Scientist of the Day - Hiram Bingham
Hiram Bingham, an American historian, began teaching Latin-American history at Yale in 1907, and after publishing a book called the Incas of Peru (1910), he managed to get funding for an expedition to Peru in 1911, even though he had no experience or training in archaeology. On July 24, 1911, he and a guide came over a ridge in the Andes and discovered the ruins of Machu Picchu. "Discover" is not really the right word here, since there were locals actually living on the mountainside and even in the ruins at the time, and several missionaries later claimed they had long known about the site. But there is no doubt that Bingham put Machu Picchu on the map. He wrote an article about it for National Geographic in 1913 (indeed, the entire April issue was devoted to Machu Picchu), and then, much later, he wrote a book, The Lost City of the Incas (1948), coining with his title the now-ubiquitous epithet for Machu Picchu. The site was made a World Heritage Site in 1983, and is now the number-one tourist attraction in Peru and is considerably threatened by all the attention. Bingham removed a number of artifacts from the ruins for the Yale Collections, and Peru long sought their return; the issue was resolved in 2008, and all the artifacts have now been restored to their homeland.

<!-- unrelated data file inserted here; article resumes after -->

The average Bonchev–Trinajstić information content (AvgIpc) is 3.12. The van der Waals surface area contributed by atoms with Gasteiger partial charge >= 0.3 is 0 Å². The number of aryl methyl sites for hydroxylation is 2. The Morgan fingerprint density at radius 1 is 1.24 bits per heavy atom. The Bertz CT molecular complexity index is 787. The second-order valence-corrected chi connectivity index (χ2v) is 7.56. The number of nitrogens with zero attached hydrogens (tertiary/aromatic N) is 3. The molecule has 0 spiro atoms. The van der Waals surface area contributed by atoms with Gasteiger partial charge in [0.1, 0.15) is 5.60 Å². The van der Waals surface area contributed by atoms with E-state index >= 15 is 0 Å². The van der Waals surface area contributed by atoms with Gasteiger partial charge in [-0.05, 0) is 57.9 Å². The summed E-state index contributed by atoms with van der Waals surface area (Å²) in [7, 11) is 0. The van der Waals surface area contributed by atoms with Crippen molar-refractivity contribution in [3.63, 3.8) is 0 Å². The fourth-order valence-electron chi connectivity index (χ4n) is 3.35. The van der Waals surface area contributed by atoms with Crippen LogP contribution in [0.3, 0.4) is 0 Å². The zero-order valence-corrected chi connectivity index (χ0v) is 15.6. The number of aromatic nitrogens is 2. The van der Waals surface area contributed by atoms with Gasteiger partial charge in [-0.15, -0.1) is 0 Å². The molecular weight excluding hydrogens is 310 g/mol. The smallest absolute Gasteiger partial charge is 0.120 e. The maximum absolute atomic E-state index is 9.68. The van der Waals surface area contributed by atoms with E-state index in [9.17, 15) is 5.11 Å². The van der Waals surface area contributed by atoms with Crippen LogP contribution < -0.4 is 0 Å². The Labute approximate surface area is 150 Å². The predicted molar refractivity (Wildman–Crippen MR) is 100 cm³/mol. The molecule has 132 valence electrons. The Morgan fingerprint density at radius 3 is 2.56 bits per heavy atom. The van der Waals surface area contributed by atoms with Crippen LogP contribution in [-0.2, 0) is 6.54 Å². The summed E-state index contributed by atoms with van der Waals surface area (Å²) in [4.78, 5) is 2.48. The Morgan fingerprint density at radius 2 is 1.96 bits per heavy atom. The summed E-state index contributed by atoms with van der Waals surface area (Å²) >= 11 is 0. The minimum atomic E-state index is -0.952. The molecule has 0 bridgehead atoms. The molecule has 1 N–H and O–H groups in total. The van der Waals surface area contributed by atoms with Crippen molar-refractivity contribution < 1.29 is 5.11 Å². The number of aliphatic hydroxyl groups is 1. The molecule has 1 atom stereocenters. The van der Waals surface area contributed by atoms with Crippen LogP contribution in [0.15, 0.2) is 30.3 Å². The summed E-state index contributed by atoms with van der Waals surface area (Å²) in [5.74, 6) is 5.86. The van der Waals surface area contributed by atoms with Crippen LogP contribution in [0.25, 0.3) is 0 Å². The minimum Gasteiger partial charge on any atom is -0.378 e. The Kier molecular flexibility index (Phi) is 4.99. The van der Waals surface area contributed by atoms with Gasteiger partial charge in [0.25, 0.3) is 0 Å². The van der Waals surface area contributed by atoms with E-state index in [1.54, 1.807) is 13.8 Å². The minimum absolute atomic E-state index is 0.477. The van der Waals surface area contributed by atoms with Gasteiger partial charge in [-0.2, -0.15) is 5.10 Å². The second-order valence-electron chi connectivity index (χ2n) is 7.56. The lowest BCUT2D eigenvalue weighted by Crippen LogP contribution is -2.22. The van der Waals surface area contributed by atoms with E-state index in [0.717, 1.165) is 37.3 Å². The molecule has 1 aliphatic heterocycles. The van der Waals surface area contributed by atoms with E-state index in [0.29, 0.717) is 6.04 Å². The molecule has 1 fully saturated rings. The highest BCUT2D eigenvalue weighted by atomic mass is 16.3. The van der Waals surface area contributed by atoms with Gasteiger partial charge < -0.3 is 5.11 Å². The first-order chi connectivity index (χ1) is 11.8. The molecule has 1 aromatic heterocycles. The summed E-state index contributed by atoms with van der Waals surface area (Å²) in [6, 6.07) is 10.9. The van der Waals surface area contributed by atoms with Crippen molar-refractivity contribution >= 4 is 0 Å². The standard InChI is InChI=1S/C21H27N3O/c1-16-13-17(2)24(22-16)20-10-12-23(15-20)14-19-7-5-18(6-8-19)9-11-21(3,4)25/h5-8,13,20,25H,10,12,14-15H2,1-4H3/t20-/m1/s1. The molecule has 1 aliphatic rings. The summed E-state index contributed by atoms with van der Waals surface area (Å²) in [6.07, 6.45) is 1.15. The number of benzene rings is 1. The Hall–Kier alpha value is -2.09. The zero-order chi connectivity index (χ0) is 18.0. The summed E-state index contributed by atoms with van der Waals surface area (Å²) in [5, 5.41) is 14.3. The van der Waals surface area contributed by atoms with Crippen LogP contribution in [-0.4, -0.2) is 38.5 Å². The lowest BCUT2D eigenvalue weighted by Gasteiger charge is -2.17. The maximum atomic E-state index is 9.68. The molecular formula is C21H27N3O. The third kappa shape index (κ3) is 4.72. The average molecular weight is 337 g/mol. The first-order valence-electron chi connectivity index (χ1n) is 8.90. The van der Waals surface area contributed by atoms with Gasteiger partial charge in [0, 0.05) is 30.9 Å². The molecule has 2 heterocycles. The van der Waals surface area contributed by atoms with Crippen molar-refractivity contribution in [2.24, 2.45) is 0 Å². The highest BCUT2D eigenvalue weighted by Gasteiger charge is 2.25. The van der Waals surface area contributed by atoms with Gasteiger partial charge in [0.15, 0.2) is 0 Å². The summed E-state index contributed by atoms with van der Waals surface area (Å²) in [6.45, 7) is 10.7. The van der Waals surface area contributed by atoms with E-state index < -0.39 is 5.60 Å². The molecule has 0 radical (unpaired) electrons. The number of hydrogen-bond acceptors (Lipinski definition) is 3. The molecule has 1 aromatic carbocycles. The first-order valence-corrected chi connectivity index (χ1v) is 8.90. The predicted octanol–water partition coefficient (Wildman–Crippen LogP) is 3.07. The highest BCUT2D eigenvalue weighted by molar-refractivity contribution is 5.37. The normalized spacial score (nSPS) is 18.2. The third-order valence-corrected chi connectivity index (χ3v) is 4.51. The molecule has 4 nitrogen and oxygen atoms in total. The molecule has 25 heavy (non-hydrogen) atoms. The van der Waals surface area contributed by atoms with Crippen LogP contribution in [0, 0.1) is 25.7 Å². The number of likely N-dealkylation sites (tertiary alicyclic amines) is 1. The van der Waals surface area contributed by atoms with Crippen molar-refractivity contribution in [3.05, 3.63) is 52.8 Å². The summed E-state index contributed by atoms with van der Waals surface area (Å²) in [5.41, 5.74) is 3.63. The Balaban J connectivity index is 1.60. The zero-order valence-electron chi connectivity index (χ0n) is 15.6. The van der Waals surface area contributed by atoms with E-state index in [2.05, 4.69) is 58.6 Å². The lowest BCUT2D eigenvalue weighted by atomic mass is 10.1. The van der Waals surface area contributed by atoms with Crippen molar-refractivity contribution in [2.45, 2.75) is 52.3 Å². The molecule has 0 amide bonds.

The images show, in order: Machu Pichu as it appeared in 1912; Bingham at the site; some of the stonework for which the Incas are famous; and a modern view of Machu Pichu. The first three images are from the April 1913 issue of National Geographic, in the Library’s serial collection.
Dr. William B. Ashworth, Jr., Consultant for the History of Science, Linda Hall Library and Associate Professor, Department of History, University of Missouri-Kansas City. Comments or corrections are welcome; please direct to email@example.com.